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With the recent move to Flash 10 (or maybe it was a distro choice), I and many others are no longer able to copy Flash videos from /tmp. I have, however, found a workaround in the following:

First, execute:

lsof | grep Flash

which should return output like this:

plugin-co 8935    richard   16w      REG        8,1   4139180       8220 /tmp/FlashXXq4KyOZ (deleted)

Note: You can see the problem here....the /tmp file has the file pointer released.

You are, however, able to grab the file by using the cp command thusly:

cp /proc/#/fd/# video.flv

where the 1st # is the process ID (8935) and the second if the next number (16, from 16w).

Currently, this works, but it requires a few manual steps. To automate this, I figure I could pull the PID and the fd number and insert them dynamically into the cp command.

My question is how do I pull the appropriate fields into variables? I know you can use $1, etc. for grabbing input arguments, but how do you retrieve outputs?

Note: I could use pidof plugin-container to find the PID, but I still need the other number (since it tells which specific flash video to save).

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4 Answers 4

The following command will return PIDs and FDs for all the files in /tmp that have filenames that begin with "Flash"

lsof -F pfn /tmp/Flash*

and the output will look something like this:


Where the field identifiers are p: PID, f: FD, n: NAME. The -F option is designed to make the output of lsof easy to parse.

Iterating over these and removing the field identifiers is trivial.

while read -r line
    case $line in
            fds[pids[c]]+=${line:1}" "
            names[pids[c]]+=${line:1}" "
done < <(lsof -F pfn -- /tmp/Flash*)

for ((i=0; i<=c; i++))
    for name in ${names[pids[i]]}
        for fd in ${fds[pids[i]]}
            echo "File: $name, Process ID: ${pids[i]}, File Descriptor: $fd"

Lines like this:

fds[pids[c]]+=${line:1}" "

accumulate file descriptors in a string stored in an array indexed by the PID. Doing this for file names will fail for filenames which contain spaces. That could be worked around if necessary.

The line is stripped of the leading field descriptor character by using a substring operator: ${line:1} starts at position one and includes the rest of the string so it drops character zero.

The second loop is just a demo to show iterating over the arrays.

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This is interesting...I appreciate showing how to use the built-in switch for lsof. Unfortunately, this script won't work since the file in /tmp is always deleted. Previously, you could just copy/paste the file, but now it is unlinked and the only way to retrieve it is through /proc. This is why I had to pipe lsof's output to grep. This allows the -F switch to print only the name (n parameter). But again, this is a great learning experience, and I thank you. –  Richard Martinez Feb 21 '11 at 3:09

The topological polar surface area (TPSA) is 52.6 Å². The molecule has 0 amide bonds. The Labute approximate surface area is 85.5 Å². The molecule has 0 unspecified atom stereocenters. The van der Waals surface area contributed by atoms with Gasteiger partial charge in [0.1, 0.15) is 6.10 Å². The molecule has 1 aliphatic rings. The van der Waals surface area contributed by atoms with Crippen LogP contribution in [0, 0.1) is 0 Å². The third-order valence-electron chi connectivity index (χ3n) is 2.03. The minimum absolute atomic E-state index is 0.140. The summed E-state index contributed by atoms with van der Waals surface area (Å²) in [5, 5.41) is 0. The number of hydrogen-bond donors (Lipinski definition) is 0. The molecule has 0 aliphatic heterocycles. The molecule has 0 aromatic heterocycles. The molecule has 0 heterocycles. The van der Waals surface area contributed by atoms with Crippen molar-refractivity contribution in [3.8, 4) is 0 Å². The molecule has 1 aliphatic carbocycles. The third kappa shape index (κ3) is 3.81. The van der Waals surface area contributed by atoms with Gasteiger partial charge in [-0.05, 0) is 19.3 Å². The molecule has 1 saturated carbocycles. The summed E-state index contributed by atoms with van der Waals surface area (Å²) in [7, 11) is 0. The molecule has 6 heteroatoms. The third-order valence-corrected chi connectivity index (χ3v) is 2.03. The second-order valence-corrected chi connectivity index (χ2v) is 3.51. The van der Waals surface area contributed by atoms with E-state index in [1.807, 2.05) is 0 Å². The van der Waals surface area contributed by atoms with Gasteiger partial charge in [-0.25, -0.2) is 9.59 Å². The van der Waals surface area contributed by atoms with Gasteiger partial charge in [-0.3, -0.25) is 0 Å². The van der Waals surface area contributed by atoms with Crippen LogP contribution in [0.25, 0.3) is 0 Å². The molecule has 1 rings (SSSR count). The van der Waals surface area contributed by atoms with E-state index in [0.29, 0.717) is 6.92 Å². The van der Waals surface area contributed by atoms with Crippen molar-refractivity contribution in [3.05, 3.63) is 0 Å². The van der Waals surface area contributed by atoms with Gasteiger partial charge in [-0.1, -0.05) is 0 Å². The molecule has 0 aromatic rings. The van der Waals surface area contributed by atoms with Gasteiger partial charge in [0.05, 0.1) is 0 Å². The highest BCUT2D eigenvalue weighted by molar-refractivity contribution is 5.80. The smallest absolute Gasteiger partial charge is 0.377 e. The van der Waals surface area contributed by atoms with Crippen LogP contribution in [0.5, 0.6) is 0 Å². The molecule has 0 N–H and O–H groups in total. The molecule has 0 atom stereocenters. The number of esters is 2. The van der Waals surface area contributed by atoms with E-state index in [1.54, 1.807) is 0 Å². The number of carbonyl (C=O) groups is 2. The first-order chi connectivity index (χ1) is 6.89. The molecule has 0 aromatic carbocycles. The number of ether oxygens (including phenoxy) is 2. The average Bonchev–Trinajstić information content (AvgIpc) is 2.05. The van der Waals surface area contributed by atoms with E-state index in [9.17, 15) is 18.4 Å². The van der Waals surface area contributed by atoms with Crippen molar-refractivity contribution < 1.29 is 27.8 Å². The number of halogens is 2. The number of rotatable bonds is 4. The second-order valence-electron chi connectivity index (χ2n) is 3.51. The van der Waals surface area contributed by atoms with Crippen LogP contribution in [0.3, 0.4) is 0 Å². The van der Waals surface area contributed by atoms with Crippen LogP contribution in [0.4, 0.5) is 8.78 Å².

@JohnSmith: You could still use the -F option. Iterate over the output saving the "p" and "f" entries as you find them, when you find an "n" entry that you're looking for then you have what you need. If you find a new "p" entry before you find the "n" you're looking for, drop the previous one and continue. There are example AWK and Perl scripts included in the lsof distribution, by the way. –  Dennis Williamson Feb 21 '11 at 3:59
var=$(lsof | awk '/Flash/{gsub(/[^0-9]/,"",$4);print $2 FS $4};exit')
set -- $var
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Thanks! I ended up using: pid=$(lsof | grep Flash | awk '{print $2}') file_num=$(lsof | grep Flash | awk '{print substr($4,1,2)}') –  Richard Martinez Feb 21 '11 at 2:47
@Richard: please post your solution as an own answer, so it is better to find. –  Paŭlo Ebermann Feb 23 '11 at 23:41

Completed Script:


if [ $1 ]; then
    #lsof | grep Flash | awk '{print $2}' also works for PID
    pid=$(pidof plugin-container)
    file_num=$(lsof -p $pid | grep /tmp/Flash | awk '{print substr($4,1,2)}')

    cp /proc/$pid/fd/$file_num ~/Downloads/"$1".flv
    echo "Please enter video name as argument."
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Avoid using lsof because it takes too long (>30 seconds) to return the path. The below .bashrc line will work with vlc, mplayer, or whatever you put in and return the path to the deleted temp file in milliseconds.

flashplay () {
          vlc $(stat -c %N /proc/*/fd/* 2>&1|awk -F[\`\'] '/lash/{print$2}')

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Wow, I like this for its speed. I changed vlc to cp and added a destination (usually dot). The only thing is that it copies all the files from /proc/pid/fd/, but I really want to filter only to the one file. See my answer above for the current form of the script. –  Richard Martinez Sep 10 '12 at 7:57

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